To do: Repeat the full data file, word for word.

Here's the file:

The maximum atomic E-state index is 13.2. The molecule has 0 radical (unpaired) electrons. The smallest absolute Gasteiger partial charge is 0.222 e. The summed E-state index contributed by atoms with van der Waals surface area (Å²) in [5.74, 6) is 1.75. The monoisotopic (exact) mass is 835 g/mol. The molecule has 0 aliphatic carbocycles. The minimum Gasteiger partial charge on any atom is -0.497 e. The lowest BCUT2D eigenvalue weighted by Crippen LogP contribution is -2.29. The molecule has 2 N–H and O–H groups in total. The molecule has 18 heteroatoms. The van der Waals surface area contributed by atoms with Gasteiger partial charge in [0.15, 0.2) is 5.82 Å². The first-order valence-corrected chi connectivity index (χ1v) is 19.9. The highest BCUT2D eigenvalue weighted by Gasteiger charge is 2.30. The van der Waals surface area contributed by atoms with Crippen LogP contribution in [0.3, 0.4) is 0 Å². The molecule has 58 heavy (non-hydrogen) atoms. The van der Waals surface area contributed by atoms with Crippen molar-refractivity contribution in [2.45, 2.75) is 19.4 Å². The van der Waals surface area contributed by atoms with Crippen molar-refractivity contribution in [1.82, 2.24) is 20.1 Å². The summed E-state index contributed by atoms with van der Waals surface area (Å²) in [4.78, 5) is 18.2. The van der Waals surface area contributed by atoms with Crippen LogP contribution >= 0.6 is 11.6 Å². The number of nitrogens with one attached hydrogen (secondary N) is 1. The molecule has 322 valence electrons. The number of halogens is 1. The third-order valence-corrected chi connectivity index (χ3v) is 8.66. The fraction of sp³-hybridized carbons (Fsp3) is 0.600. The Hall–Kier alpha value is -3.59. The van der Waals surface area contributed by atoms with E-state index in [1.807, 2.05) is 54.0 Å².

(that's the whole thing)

The maximum atomic E-state index is 13.2. The molecule has 0 radical (unpaired) electrons. The smallest absolute Gasteiger partial charge is 0.222 e. The summed E-state index contributed by atoms with van der Waals surface area (Å²) in [5.74, 6) is 1.75. The monoisotopic (exact) mass is 835 g/mol. The molecule has 0 aliphatic carbocycles. The minimum Gasteiger partial charge on any atom is -0.497 e. The lowest BCUT2D eigenvalue weighted by Crippen LogP contribution is -2.29. The molecule has 2 N–H and O–H groups in total. The molecule has 18 heteroatoms. The van der Waals surface area contributed by atoms with Gasteiger partial charge in [0.15, 0.2) is 5.82 Å². The first-order valence-corrected chi connectivity index (χ1v) is 19.9. The highest BCUT2D eigenvalue weighted by Gasteiger charge is 2.30. The van der Waals surface area contributed by atoms with Crippen LogP contribution in [0.3, 0.4) is 0 Å². The molecule has 58 heavy (non-hydrogen) atoms. The van der Waals surface area contributed by atoms with Crippen molar-refractivity contribution in [2.45, 2.75) is 19.4 Å². The van der Waals surface area contributed by atoms with Crippen molar-refractivity contribution in [1.82, 2.24) is 20.1 Å². The summed E-state index contributed by atoms with van der Waals surface area (Å²) in [4.78, 5) is 18.2. The van der Waals surface area contributed by atoms with Crippen LogP contribution >= 0.6 is 11.6 Å². The number of nitrogens with one attached hydrogen (secondary N) is 1. The molecule has 322 valence electrons. The number of halogens is 1. The third-order valence-corrected chi connectivity index (χ3v) is 8.66. The fraction of sp³-hybridized carbons (Fsp3) is 0.600. The Hall–Kier alpha value is -3.59. The van der Waals surface area contributed by atoms with E-state index in [1.807, 2.05) is 54.0 Å².